It’s Chad’s first time in a hostel, and I can’t say he’s thrilled about it. I loved it, hidden in a small cove of Onomichi downtown area, we slept on futons on the floor and heard whispers of travelers through the thin walls. There was a magical garden in the back near the outhouse toilet and cats hidden in the trees. There was even a vintage closet full of great Japanese souvenirs you could buy at the front restaurant. We arrived in Onomichi last night, a port city in between Osaka and Hiroshima. We had researched great beachy things to do, and this bike ride is all the rage online.
Japan is a beautiful island with hot, tropical weather, but does that mean that they enjoy the beach and that they have a beach culture? Absolutely - not. Everything I’ve learned about Japanese culture leans conservative, and laying out in a bikini while tanning isn’t the most desirable thing to do despite the fact they have crystal clear waters and sunshine. I did a bit a research, and it turns out they have a few reasons for not beaching it; they work a lot, they follow strict seasonal rules so after summer months beaches close down despite the weather being hot into October, and they don’t love being tan so if they do head to the beach they really cover up.
I decided to see for myself. Shimanami Kaido is a bike path that goes from one Japanese island to another. We planned to bike from Onomichi to Setoda Sunset Beach, considering we’d be hot from biking around 25 miles. From there, we’d take the ferry back to Onomichi and head onto Hiroshima. Sounds like a plan! Beautiful islands, bridges, views, and then jumping into water at the end.
Too good to be true. It was one of the strangest, hottest, bike rides we’ve ever completed. We started off at 8am, getting on a ferry to the first island with a bunch of school kids and their bikes. We ferried through the port, which is industrial to say the least, and I figured once we got into the other islands the industrial vibe would change. That wasn’t the case at all.
As we rode our bike off the ferry onto the Shimanami Kaido path blue line trail, we rode past factories and ship making facilities and strip malls. Large cranes stood overhead as was shifted gears going up inclines. The landscape was pretty, but the industrial vibe threw me off.
The water taunted me the entire way, beautiful crystal clear but no beaches in sight. Barricades more like it, alongside the pretty lapping waves. We climbed a 3% incline up to the first bridge, which was a great view, and hoped the next island would be more nature, less industrial.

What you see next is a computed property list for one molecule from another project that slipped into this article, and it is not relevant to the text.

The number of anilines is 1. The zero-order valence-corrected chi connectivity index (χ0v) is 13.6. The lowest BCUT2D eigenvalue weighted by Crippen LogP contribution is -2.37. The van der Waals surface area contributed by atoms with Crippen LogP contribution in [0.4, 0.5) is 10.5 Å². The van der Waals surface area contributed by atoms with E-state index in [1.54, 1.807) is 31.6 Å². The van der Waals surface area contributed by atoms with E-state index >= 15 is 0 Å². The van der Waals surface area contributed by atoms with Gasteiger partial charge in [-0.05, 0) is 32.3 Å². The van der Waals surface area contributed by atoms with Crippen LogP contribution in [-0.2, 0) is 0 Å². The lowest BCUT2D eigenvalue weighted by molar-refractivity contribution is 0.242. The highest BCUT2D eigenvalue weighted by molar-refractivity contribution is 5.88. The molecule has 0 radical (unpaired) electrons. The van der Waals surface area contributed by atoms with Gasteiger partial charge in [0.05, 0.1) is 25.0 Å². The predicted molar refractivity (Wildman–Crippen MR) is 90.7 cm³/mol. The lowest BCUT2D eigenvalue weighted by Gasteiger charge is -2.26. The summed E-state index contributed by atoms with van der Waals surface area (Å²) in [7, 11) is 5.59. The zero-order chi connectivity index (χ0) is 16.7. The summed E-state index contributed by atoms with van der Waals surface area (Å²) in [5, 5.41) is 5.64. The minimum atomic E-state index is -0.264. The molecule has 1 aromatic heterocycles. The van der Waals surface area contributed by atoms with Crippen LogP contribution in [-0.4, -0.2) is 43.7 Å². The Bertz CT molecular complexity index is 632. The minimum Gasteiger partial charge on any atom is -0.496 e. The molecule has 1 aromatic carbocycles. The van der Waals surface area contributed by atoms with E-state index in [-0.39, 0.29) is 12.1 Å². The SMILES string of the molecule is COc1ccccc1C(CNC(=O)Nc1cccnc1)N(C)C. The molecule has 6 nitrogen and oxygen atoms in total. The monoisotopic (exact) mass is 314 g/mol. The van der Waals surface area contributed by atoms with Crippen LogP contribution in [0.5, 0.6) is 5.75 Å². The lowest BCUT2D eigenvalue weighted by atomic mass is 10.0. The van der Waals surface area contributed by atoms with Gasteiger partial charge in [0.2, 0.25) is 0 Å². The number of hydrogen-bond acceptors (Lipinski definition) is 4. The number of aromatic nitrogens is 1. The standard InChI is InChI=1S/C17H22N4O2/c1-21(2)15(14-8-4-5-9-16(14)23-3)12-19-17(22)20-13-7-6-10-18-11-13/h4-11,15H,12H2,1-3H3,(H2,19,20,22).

Wrong again, we ride through more factories, empty village towns, with overall an extremely lonely vibe. You know that feeling of lonely you get, when human spirit isn’t felt and you’re kind of left with just empty machinery? No? I didn’t know it until this bike ride.
With temperatures reaching 95 degrees I really, truly though the beach would have people on it and in the water swimming. I couldn’t help but think it cannot be empty though only a few weeks into off-season, people must want to cool down. We rode our bikes down a pretty bike lane that had palm trees lining the way and small staircases down to the water, but no people. I compared this to the US or Europe, where people would be down the steps swimming and sun bathing in the crystal clear water to matter what season, as long as it’s hot.
We were just about to the beach when we saw a line of stuffed people. Yes - you heard this right - stuffed people sitting on benches. The beach was deserted.. except for these stuffed people. It felt fitting. It felt like a scary movie, actually a scary movie could easily be filmed on these islands for sure, that sounds like a really good screenplay ready to be written. It looked like beach-goers were there one minute, and the next they all grabbed their things and made a run for it. Leftover cafe chairs were knocked over, flags were ripped and hanging up, a few people walked along the beach. I was determined to swim so I went in and dunked my head but the water was filled with plastic and luke warm. Weird art sculptures are scattered around. Occasionally a biker will pull over and walk out onto the beach to have a look and then quickly get back on their bike to keep on going (you can ride this route all the way through to Imbari). I have a feeling that if we continued onward, the best was yet to come, but we were ill-prepared for a 50 mile bike ride. Oh well. We sat in the shade to cool down and rest, and then showered off to get back to the port much earlier than expected.
The ferry brought us by the islands we just biked, giant industrial ships in the port, a Honda cargo ship, cranes and concrete docks.
Just like that we were on a train to Hiroshima, tired, sore and ready to shower.